“I love it. God help me, I do love it so. I love it more than my life,” barks notorious World War II General George S. Patton Jr. (George C. Scott) when speaking about war in a scene in Patton, a drama directed by Franklin J. Schaffner that is both a sweeping war epic and an intimate biopic. Tracing U.S. skirmishes with German troops in Tunisia through battles throughout Europe to the infamous Battle of the Bulge (when Patton’s long-suffering troops stoically ripped through Germany), Schaffner’s film paints a portrait of a military legend whose grim tactics and determination polarized Americans and instilled fear in the enemy. Patton made no apologies for his brusque handling of his troops, believing that their fear of him would inspire them to excel on the battlefield. “All real Americans love the sting of battle,” he insists in one of his many speeches. Paradoxically, the authoritarian and aloof general was also a deeply spiritual man who believed in reincarnation.
When producer and former military officer Frank McCarthy and 20th Century Fox studio head Richard Zanuck brought Schaffner aboard Patton, the director set out to make the film as authentic as possible, using the real European locations and tapping cinematographer Fred Koenekamp, ASC (Billy Jack, The Towering Inferno), to help bring a sense of realism to the film. Using the Dimension 150 process — a short-lived child of the Cinerama and Todd-AO widescreen systems — Koenekamp was able to provide crisp, beautifully composed, nonanamorphic imagery on a 2.20:1 canvas that captured the scope of battle as well more intimate moments with amazing clarity. On more than 60 locations throughout Europe, Koenekamp vibrantly brought the past to life, sometimes using up to six cameras simultaneously to capture the well choreographed combat sequences. The cinematographer’s vivid work on this landmark film earned him an Academy Award nomination as well as the ASC Lifetime Achievement Award honor in 2005.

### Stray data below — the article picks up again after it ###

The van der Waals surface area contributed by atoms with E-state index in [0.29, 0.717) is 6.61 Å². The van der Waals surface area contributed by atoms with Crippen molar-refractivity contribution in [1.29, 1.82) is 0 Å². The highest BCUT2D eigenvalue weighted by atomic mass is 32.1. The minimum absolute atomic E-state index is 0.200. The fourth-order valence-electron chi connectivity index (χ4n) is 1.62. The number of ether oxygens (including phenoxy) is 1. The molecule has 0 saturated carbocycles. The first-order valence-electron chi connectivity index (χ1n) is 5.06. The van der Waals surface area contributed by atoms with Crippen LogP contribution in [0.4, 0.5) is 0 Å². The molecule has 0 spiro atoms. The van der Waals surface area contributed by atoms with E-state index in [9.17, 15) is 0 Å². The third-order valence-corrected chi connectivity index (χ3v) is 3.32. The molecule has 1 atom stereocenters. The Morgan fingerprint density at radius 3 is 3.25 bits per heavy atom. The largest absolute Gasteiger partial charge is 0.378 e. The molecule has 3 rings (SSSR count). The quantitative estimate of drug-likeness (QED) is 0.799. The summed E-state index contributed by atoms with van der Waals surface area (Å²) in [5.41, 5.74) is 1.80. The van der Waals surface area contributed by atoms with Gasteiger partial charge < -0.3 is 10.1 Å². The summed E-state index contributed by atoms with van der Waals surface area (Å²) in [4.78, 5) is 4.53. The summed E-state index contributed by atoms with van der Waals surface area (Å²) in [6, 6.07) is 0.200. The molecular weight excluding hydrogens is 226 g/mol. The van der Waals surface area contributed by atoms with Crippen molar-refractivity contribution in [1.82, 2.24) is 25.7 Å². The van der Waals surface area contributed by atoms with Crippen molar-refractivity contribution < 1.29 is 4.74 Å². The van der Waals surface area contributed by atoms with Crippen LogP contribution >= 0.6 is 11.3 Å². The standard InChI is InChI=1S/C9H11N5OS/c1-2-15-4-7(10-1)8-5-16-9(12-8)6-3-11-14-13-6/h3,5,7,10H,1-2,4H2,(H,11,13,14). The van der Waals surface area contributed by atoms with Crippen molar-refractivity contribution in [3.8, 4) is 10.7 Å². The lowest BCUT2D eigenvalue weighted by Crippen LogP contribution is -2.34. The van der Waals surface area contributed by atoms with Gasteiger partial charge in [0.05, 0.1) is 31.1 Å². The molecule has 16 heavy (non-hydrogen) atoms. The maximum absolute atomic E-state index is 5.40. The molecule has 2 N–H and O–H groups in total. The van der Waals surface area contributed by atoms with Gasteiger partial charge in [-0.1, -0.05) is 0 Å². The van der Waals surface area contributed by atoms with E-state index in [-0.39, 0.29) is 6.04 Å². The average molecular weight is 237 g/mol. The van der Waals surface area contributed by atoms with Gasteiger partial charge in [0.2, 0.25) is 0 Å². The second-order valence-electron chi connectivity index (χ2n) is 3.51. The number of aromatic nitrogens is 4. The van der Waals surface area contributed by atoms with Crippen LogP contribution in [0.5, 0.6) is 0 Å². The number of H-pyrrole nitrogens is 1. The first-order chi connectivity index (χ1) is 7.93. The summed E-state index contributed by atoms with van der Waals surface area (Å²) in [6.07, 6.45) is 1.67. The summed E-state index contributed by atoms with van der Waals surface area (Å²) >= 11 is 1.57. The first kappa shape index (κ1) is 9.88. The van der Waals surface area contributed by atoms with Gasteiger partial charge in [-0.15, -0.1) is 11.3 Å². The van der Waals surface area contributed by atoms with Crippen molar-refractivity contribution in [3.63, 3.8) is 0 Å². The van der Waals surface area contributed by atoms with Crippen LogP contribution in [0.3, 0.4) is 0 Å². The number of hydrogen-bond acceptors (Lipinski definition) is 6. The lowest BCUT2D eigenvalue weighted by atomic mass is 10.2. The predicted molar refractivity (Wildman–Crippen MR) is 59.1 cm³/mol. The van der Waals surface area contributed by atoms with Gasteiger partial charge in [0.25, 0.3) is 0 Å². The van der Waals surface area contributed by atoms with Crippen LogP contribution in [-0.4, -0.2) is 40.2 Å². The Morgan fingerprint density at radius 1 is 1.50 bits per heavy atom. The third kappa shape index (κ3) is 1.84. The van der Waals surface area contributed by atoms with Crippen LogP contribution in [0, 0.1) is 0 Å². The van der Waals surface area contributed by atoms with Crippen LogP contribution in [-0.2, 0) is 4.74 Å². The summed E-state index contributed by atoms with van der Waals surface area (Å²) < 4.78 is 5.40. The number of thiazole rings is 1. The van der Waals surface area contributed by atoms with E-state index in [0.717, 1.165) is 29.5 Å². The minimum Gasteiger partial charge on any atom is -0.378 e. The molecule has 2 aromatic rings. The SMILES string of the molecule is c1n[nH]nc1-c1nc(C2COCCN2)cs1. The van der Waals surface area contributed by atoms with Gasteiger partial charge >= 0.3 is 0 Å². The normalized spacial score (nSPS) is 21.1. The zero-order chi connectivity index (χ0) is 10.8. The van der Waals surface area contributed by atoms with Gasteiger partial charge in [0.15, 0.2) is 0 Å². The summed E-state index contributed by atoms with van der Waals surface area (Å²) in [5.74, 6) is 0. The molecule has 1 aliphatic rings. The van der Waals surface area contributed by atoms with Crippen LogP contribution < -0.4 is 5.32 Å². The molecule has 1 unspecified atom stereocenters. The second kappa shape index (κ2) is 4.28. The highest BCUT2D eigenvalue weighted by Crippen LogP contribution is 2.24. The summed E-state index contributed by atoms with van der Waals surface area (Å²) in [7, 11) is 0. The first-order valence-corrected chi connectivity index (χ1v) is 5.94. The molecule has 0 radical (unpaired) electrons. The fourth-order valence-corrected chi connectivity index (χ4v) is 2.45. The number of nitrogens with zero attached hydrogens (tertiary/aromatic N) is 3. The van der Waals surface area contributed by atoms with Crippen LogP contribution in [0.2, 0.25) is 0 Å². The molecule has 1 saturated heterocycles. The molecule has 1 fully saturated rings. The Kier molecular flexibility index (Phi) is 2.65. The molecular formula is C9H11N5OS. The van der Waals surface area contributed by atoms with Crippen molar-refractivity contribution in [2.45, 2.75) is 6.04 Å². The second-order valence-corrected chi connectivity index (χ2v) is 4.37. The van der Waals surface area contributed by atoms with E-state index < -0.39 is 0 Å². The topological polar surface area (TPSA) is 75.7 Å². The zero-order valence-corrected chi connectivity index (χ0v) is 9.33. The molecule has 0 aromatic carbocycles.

In the wake of three DVD editions (released in 2000, 2001 and 2006), 20th Century Fox Home Entertainment recently re-released Patton on the Blu-ray format. This new 1080p HD image transfer is both a revelation and a bit of a shock. While the color balance is extraordinary — with bold primaries that really jump out, and incredibly sharp detail in the highest-contrast sequences that sometimes resemble a solid 70mm film projection — the absence of grain makes the images feel artificially enhanced and occasionally look “ultraprocessed.” Some fans might find this of little concern, as the striking color and sharpness in detail are a revelation when compared to the previous DVD transfers, but others might find the clean look too distracting. The 5.1 audio track is a solid surround effort, considering the film’s age.
Among this package’s supplements are the terrific bonus materials from the 2006 Collector’s Edition DVD, which are included in this package on a standard-def 480p DVD. This platter features three excellent documentary segments: the 90-minute “History Through the Lens,” made for A&E in 2000, features interviews with Zanuck, Koenekamp and others; the 46-minute “Patton’s Ghost Corps” is an eerie collection of remembrances from the general’s surviving troops; and the 49-minute “Making of Patton: A Tribute to Franklin J. Schaffner,” originally produced for the 1997 laserdisc, offers interviews with Zanuck, Koenekamp, lead actor Scott, Oliver Stone, composer Jerry Goldsmith and others.
In addition to the feature, the Blu-ray disc offers a brief video introduction and a feature-length commentary by screenwriter Francis Ford Coppola, who offers his insights while acknowledging how unusual it is to be the commentator on a film one didn’t direct. Rounding out the supplements are the film’s theatrical trailer and two collections of stills, one accompanied by Goldsmith’s full score, the other by an audio essay read by historian Charles Province.
The exhaustive supplements shed much light on not only the production but also the complicated, fascinating soul behind the mask of the general whose nickname was Old Blood and Guts. This fine, arresting presentation is bound to please most longtime fans of the film and will certainly garner new ones from the digital age.